Gratitude to the organizers of OM reunion project for their dedication to creating a non-commercial, community-funded intentional gathering.  I’m grateful their funding of the material costs for my works there, and being so accepting of their short-lived nature.  I hope to bring an even stronger presence of pure love and clear light to the festival scene this year, emphasizing the importance of healing and spiritual empowerment.  With their well-organized kitchen, healing tent and workshop board, I feel the necessary structures are in place to do so.  As I party in the name of the Yogic tradition (OMing), I feel it is important to ask myself:  am I truly embodying these forms in more modern expressions, or am I just paying lip-service to them while denying their fundamental principles ?

The next party I attended, Shaman Tales, was not able to offer me any funds for materials, but did put me on the guest list in exchange for making one lantern for the chill stage, gratitude to that.  The kitchen setup there was great, I loved having it next to the chill stage so I could enjoy music while eating.  I also really enjoyed the music and incredible deco scene on the beach stage, truly mind-blowing !  I was really excited to see on the bill a focus on healing, workshops, and ceremony, but unfortunately this aspect of the festival went to the wayside.  I recall no schedule for workshops, no organizational structure to facilitate healing at the healing tent (i.e. OM schedules healers that can be booked in sessions), no massage tables or altars in the healing tent, nor any observed activity there (other than sleeping).  The main organizers reported that the local native ceremonies were canceled at the last minute. I felt a lack of spiritual clarity on the part of the organizers had a relation to all of their failed attempts in bringing the more healing aspects of the festival to light.  The priority here seem to be dark-psytrance, while the deco efforts that brought the light-bubbly feeling to the beach went totally unrewarded from what I have gathered.  If Shaman Tales is to carry on this year under than name, I hope they will address the shortcomings I point out.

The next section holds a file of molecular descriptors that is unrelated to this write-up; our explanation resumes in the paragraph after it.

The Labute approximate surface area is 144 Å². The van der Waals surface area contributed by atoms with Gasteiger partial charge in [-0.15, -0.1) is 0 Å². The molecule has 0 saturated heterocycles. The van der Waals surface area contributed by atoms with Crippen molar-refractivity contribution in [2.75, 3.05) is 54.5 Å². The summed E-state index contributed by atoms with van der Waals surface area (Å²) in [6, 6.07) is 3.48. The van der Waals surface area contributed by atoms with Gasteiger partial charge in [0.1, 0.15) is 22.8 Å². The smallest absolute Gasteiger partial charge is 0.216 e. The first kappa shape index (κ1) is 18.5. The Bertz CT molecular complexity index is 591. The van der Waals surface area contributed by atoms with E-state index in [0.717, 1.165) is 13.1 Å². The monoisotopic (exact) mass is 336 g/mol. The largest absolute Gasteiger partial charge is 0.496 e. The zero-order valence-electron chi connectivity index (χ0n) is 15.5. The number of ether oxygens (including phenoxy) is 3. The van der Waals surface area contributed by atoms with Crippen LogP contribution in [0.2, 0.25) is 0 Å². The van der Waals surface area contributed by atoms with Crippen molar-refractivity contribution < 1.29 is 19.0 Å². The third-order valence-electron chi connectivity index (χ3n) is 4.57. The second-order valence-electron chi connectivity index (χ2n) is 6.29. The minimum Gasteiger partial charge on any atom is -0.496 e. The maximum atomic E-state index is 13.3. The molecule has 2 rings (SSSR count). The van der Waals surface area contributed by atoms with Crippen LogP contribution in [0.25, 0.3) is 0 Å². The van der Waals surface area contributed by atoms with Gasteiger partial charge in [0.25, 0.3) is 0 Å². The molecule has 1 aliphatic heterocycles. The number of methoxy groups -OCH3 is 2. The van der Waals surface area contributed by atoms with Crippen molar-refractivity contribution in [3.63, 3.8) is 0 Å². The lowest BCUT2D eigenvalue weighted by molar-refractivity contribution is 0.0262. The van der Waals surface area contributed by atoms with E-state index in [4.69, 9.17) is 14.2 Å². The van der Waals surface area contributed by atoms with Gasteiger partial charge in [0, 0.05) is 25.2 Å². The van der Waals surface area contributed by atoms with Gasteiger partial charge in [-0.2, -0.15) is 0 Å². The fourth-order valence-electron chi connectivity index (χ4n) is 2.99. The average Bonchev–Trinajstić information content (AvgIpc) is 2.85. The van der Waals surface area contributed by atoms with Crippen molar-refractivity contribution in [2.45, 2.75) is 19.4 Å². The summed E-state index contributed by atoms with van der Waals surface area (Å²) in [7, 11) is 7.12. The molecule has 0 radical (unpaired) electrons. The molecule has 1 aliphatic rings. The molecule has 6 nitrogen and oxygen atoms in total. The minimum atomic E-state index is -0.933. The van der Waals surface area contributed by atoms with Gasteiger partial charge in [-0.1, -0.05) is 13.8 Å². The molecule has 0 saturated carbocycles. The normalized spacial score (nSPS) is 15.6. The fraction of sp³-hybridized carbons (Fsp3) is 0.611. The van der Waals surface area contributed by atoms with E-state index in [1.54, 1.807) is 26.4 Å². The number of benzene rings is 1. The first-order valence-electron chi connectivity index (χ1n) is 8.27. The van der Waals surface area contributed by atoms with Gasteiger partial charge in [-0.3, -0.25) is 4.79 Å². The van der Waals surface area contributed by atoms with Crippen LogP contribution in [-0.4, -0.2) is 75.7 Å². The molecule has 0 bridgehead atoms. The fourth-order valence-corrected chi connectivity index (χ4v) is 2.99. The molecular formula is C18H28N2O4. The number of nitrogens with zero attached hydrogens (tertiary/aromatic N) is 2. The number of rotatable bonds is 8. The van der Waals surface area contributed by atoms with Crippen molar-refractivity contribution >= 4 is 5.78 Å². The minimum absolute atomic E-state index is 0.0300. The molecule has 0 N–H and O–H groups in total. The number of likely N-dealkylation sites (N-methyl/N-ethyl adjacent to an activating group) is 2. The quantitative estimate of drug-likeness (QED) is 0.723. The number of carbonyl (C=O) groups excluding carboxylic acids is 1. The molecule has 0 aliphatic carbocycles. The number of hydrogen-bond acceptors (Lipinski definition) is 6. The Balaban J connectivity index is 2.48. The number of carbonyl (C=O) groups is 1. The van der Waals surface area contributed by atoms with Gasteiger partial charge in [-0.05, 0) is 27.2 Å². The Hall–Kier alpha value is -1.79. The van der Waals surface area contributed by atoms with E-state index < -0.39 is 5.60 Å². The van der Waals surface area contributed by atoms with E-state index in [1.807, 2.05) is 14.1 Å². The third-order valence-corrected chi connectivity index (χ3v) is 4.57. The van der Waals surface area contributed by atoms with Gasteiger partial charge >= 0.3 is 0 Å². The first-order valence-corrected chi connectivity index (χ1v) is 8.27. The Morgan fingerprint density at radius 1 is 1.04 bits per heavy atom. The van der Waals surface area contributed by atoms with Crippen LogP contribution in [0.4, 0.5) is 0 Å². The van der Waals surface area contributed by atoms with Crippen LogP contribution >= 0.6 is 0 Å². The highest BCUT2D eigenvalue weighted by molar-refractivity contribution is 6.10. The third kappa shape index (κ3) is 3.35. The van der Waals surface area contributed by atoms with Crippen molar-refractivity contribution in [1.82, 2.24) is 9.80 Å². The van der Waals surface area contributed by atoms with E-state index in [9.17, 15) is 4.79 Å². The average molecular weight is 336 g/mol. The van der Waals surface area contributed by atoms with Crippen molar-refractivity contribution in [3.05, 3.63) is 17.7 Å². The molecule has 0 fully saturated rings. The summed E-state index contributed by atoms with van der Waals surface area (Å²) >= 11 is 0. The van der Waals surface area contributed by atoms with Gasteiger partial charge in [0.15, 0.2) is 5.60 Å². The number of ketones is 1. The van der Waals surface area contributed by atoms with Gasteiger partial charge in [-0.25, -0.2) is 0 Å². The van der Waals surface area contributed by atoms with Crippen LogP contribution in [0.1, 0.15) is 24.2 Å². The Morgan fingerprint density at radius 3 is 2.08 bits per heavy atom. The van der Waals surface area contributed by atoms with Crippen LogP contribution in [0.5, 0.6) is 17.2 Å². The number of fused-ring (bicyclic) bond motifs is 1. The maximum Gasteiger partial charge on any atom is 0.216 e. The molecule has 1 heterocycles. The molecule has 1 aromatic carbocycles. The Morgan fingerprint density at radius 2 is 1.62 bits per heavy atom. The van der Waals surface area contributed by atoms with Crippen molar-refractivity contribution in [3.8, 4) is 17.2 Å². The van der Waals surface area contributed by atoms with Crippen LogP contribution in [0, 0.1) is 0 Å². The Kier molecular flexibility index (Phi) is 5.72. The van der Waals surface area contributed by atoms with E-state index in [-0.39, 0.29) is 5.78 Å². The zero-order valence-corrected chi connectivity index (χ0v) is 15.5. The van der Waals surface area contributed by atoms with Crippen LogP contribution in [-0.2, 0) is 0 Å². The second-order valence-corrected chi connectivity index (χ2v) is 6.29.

Next I attended Space Gathering, which managed to attract a significant crowd from the more distant parts of Ontario (namely Toronto) as well as even more old friends from Ottawa where I used to live.  I was very close to not going to Space Gathering due to confusion from the broken English dialogue with the more Francophone collaborators (sorry for not stickin’ with the Francais) and uncertainty of ride, but the sage seemed to urge me on.  When I arrived a day early I still had a lot of work to do, and I ended up working into the first day of the festival to get my stuff built, sooo many hours :-S.  Setup was frustrating for me at times because I didn’t bring enough wire (hard to know how much needed and work within limited $ means) and found it difficult to get the help I needed i.e. an extension chord for my biggest lamp, which went unlit the whole time.  As well, the lantern in the Temple fell apart, which was hard to not take to heart. 
I was really thankful to encounter many workshops on yoga and meditation, etc. going on in that space.  The site for this festival is so beautiful !  Unfortunately I encountered some of the more darker aspects of the party scene here as well… beyond the usual pretas of drug abuse usually present on the electronic music scene.  Namely, the organizers’ broken agreements with regards to paying DJs and artists.  In the end, a great motivation for prayers regarding peace and the understanding of karma.

OpenMind festival was a truly grand way to round out the year of deco-fication on the dance festival scene.  Everyone I’ve ever talked to has confirmed my experience that the core organizer of this festival and director of TrancePlants is a very “solid” person to deal with.  I like TrancePlants approach to partying which seems to say: “if you’re going to use mind altering substance at a party, why not try legal, plant-based, ethically harvested ones”.  For years now, TrancePlants have been setting up a booth a festivals, where they offer responsibly a huge variety of beverages for health, energy, and entheogenic journeying.  The dedication to healing at this festival was pretty amazing, there was a whole village of healers who set up shop offering free treatments to participants.  Unfortunately, here I was also struggling with my deco deep into the first night and second day of dancing; my obsessive pursuit of my deco goals played a role in me missing a chance for healing treatments that happened in the earlier part of the festival, a big reality check for me.  There were also many ceremonies opening, closing and amidst the festival.  My favorite was the shadow dance ceremony, where I found myself almost uncontrollably mimicing the gestures of the dancers behind the screen at the back of the audience.  I loved how headliner Fluting Grooves managed to play 3 sets, all fitting appropriately to their relative position in time/space.  Not to be missed this year !